Mom First. Student Second.

Dec 03, 2014 No Comments by

Brittanee Strode has to balance being a mother to her child Sophia and a teen student at Clark. (Emma Fletcher / The Independent)

Brittanee Strode was only 15 when she found out she was pregnant. She was halfway through her softball season at Heritage High School when she broke the news to her family. Now she’s a 17-year-old Running Start Clark student who juggles caring for her daughter, Sophia; attending class at Heritage; and meeting the demand of two online college classes.

Brittanee is not a typical teen mom. She is on track to beat statistics.

A senior, she will graduate in June with a high school diploma and a jump start on her college career. After high school she hopes to work as a Certified Nursing Assistant and plans to become a Registered Nurse.

Only a third of women who have children before they are 18 earn a high school diploma. Only two percent of teen moms graduate college by the age of 30, according to the National Campaign to Prevent Teen and Unplanned Pregnancy.

However, Brittanee is motivated to finish high school and move onto WSUV’s nursing program.

Even after learning she was pregnant, Brittanee was set on her goal to complete Clark courses through Running Start. “It would be better for [Sophia] in the end anyways,” Brittanee said.

Teen pregnancy rates have dropped from their their peak in 1991, but numbers are still high. An unplanned pregnancy can significantly impact the life of a student. One of every ten women drop out of community college due to unplanned birth, according to the National Campaign to Prevent Teen and Unplanned Pregnancy.

“The main thing is if they don’t finish college, they’re not going to be able to help their children,” said sociology professor Carlos Castro, who specializes in marriage and family issues.


Sophia turns one on Dec. 3. Her mother says she is beginning to walk and is now “getting into everything.” (Emma Fletcher / The Independent)

Brittanee said it will be a challenge after moving out of her mother’s home and into her own place after graduating high school. She will be juggling a job, full-time school and motherhood.

After the initial shock of her pregnancy her family was excited and supportive. They came to her doctor appointments and threw a baby shower. Her mother, sister and family friends watch her daughter when she goes to her first-period class.

“Becoming a mom came really naturally to me,” Brittanee said. “We have so many siblings and we’ve always grown up around kids.”

Her fiance, Jesse, also helps out financially, paying for her phone bill and sharing expenses for Sophia. He plans on paying her car insurance once she needs it for school according to Brittanee.

Most teen moms will struggle to succeed without support from their family or friends because they have no resources, according to Castro. They might not have money, a job or a car–key things young mothers need to provide for their children. Without support young mothers are more likely to suffer from postpartum depression. Staying at home all day watching their children can be isolating, Castro said.

After Brittanee gave birth, other girls from her class who also became pregnant reached out to her for advice on pregnancy, parenting and relationships.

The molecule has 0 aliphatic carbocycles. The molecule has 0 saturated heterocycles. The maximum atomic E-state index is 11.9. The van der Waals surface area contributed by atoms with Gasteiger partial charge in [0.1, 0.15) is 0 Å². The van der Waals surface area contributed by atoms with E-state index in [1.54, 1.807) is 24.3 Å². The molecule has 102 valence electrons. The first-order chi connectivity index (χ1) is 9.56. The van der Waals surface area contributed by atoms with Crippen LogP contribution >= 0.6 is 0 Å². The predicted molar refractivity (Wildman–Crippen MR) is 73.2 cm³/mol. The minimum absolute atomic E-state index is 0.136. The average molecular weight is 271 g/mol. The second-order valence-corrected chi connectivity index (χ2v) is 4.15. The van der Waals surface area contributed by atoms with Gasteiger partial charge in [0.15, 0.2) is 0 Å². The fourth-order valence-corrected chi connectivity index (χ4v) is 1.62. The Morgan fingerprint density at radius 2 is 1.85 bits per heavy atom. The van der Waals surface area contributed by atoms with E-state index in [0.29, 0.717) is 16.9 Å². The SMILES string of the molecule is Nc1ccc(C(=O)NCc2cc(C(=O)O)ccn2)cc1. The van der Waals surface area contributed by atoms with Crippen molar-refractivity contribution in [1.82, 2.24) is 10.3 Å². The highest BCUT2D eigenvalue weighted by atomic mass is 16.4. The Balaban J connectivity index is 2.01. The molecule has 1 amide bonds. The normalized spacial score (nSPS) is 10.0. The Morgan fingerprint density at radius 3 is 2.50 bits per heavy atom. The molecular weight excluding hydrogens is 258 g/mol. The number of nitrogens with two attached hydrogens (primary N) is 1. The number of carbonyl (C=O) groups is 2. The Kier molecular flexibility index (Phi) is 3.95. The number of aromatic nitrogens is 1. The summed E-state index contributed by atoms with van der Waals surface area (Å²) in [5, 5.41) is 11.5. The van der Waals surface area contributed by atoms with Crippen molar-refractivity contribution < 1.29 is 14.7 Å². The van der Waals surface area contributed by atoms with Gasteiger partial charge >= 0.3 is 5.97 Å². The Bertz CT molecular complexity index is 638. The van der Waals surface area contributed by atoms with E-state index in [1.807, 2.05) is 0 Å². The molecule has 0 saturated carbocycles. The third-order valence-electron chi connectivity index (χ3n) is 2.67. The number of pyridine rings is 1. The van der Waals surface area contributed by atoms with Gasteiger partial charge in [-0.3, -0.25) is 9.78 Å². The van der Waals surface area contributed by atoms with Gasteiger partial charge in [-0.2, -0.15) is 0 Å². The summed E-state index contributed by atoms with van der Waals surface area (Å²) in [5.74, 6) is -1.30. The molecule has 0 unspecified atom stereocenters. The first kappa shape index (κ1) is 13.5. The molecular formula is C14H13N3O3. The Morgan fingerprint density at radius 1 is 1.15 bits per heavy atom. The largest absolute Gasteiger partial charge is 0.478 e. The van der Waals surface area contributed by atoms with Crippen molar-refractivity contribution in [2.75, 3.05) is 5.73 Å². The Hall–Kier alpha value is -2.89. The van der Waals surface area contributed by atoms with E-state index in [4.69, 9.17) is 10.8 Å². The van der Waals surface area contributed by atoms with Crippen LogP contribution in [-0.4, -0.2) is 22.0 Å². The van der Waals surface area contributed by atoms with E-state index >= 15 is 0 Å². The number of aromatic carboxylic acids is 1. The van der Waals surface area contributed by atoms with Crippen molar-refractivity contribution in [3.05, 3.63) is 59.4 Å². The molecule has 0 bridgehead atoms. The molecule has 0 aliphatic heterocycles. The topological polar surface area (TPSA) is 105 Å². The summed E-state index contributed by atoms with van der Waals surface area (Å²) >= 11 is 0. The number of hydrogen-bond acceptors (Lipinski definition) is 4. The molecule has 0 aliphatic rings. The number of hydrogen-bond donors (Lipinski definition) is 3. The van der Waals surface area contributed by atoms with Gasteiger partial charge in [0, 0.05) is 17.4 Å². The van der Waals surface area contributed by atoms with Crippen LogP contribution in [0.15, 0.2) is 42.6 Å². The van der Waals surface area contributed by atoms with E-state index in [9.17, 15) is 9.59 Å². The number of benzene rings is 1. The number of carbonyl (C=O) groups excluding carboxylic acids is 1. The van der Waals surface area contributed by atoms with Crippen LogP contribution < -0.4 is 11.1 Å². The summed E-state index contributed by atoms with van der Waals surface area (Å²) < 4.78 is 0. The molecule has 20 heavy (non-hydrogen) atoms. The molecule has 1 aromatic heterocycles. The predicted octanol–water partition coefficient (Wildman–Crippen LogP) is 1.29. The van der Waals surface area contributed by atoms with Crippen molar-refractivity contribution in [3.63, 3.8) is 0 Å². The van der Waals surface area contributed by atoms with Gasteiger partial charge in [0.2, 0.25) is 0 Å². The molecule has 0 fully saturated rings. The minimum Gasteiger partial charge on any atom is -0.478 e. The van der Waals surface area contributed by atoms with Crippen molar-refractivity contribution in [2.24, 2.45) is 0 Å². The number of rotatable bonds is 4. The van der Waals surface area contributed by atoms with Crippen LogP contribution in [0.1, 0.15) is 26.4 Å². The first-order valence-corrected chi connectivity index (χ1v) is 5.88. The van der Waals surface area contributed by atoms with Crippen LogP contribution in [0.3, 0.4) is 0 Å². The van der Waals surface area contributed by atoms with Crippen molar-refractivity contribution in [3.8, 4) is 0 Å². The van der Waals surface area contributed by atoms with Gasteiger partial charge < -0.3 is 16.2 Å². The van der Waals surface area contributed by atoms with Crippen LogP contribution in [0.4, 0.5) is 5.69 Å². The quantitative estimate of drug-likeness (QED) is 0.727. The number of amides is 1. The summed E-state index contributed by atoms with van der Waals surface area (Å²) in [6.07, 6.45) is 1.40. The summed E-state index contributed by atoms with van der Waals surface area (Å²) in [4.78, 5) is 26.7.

“The reason why people delay marriage and having kids, now a days, is because they go to college. If you go to school, you’re more likely to make more money,” Castro said. Young parents who do not have help or support are unlikely to finish college and end up in poverty, and so are their children. “That’s one of the biggest problems,” Castro said.

Not only are young mothers affected by teen pregnancy but so are their children, according to Castro. “The babies are more likely to be undernourished, for example, or not properly taken care of,” Castro said.

Taking online classes allows Brittanee to stay at home with her daughter during the day. She spends the day playing with her, reading to her and taking her to the park.

Brittanee has about two hours to work on homework while Sophia naps during the day. “I cram to get my stuff done,” Brittanee said. Sophia is starting to walk and can be distracting. “Now she’s almost one and she gets into everything,” Brittanee said.

In the spring, however, classes like chemistry and anatomy & physiology will require her to be on campus. Obstacles she will face include finding a way to feed her daughter who is still breastfed and paying for car expenses.

Brittanee doesn’t really feel like she’s missing out on the high school experience. “I used to go to football games and it was fun but once you have a baby, it’s kind of different for me at least,” Brittanee said. “I’d much rather be home with my daughter than be out at a football game with a bunch of people. I just like spending my time with her.”




The U.S. has the highest rate of teen pregnancy according to Castro. To pin-point exactly why teen pregnancy is so high in the U.S. is a complicated answer with many variables.

“The europeans do not have a high problem with teenage pregnancy, for the most part. They do get condoms or the pill when they are in high school, I think they even get, in some places, the morning-after pill,” Castro said.

Countries like France and Switzerland are more secular, according to Castro.

“Europe had a break away from religion and the embrace of science, so they are a secular society,” Castro said. “And [the U.S.] is still puritan in many ways.”

Having Sophia at such a young age motivates Brittanee to finish school and do well for herself. “You don’t know what it’s like to be a parent until you are one. I definitely wouldn’t change anything. I love being a mom.”


About the author

Steven Cooper is The Independent's news editor and a second year Clark student. Prior to working as News Editor, Steven served as online and copy editor at The Independent.
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